For starters, two years ago Congress and the Obama administration would have collaborated on a series of hearings under the heading: “What world are we living in?” They would have included a broad range of business, education and technology leaders testifying about what are the major trends and opportunities that are expected to shape the job market for the next decade. Surely, the hyperconnecting of the world, the intensification of globalization and outsourcing, the challenges of energy and climate and the growing automation of the work space that is rapidly increasing productivity with fewer workers all would have figured prominently.
Then we would have put together “The National Commission for 21st Century America,” with this assignment: Given these big trends, what will America need to thrive in this world and how should we adapt our unique formula for success?
Yes, we have developed such a formula over the course of American history, and it is built on five basic pillars: educating the work force up to and beyond whatever technology demands; building the world’s best infrastructure of ports, roads and telecommunications; attracting the world’s most dynamic and high-I.Q. immigrants to enrich our universities and start new businesses; putting together the best regulations to incentivize risk-taking while curbing recklessness (not always perfectly); and funding research to push out the boundaries of science and then let American innovators and venture capitalists pluck off the most promising new ideas for new business.
Only after we had done all that would we then sit down with a blank sheet of paper and say, “O.K., given our current fiscal predicament, where should we cut spending and where must we raise new tax revenues so that we can bring our government back to solvency and, at the same time, reinvigorate our formula for growth and success.”
After all, “we don’t just need a plan for regaining American solvency. We need a plan for maintaining American greatness and sustaining the American dream for another generation,” argues Michael Mandelbaum, the Johns Hopkins University foreign policy expert (and co-author with me of a forthcoming book). “Such a plan requires cutting, taxing and spending. It requires cutting because we have made promises to ourselves on Social Security, Medicare and Medicaid that we cannot keep without reforming each of them.”
But we cannot possibly generate the savings — or the new investments we need in our formula for success — by just taking funds from these social programs and shredding the social safety nets, adds Mandelbaum. “That would trigger a backlash against free-market capitalism. And free-market capitalism is the engine of our growth, and growth is the best way to reduce the deficit.”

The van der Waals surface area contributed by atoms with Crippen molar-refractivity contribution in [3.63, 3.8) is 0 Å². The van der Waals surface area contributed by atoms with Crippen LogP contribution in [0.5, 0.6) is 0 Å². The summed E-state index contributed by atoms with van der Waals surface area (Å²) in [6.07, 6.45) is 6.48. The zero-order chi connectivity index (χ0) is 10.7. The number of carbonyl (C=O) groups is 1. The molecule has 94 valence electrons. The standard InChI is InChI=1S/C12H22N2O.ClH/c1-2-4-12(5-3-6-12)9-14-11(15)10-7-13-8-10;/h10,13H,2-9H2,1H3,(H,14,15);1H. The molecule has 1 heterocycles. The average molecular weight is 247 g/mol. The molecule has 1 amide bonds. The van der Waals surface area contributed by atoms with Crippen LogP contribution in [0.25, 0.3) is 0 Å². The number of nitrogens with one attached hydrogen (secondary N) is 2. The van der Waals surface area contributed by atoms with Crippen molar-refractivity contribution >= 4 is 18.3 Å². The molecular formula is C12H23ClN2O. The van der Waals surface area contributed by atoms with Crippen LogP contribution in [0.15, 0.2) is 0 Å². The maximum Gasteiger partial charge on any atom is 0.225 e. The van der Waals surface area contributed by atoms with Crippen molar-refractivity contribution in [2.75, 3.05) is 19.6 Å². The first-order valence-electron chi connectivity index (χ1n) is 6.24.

That is why we need to raise new tax revenues as well — so we can simultaneously shrink the entitlements programs, but still keep them viable, and generate the funds needed to strengthen all five parts of our growth formula. Anyone who says that either entitlement reform or tax increases are off the table does not have a plan for sustaining American greatness and passing on the American dream to the next generation.
Alas, that is the Tea Party. It is so lacking in any aspiration for American greatness, so dominated by the narrowest visions for our country and so ignorant of the fact that it was not tax cuts that made America great but our unique public-private partnerships across the generations. If sane Republicans do not stand up to this Hezbollah faction in their midst, the Tea Party will take the G.O.P. on a suicide mission. No American politician was more allergic to debt or taxes than Thomas Jefferson, but he also appreciated the need to have the resources to make the Louisiana Purchase and insisted that on his tombstone it be written that he founded the University of Virginia.
Personally, I’ll support anyone with a real plan to cut spending, raise revenues and boost investment in the five pillars of our success — be they Democrats or Republicans. But if neither Republicans nor Democrats can see that we need a hybrid politics today — one that requires cutting, taxing and investing as part of a single nation-building strategy (phased in over time) — then I’ll hope for a third party that does get it and can take us where we need to go.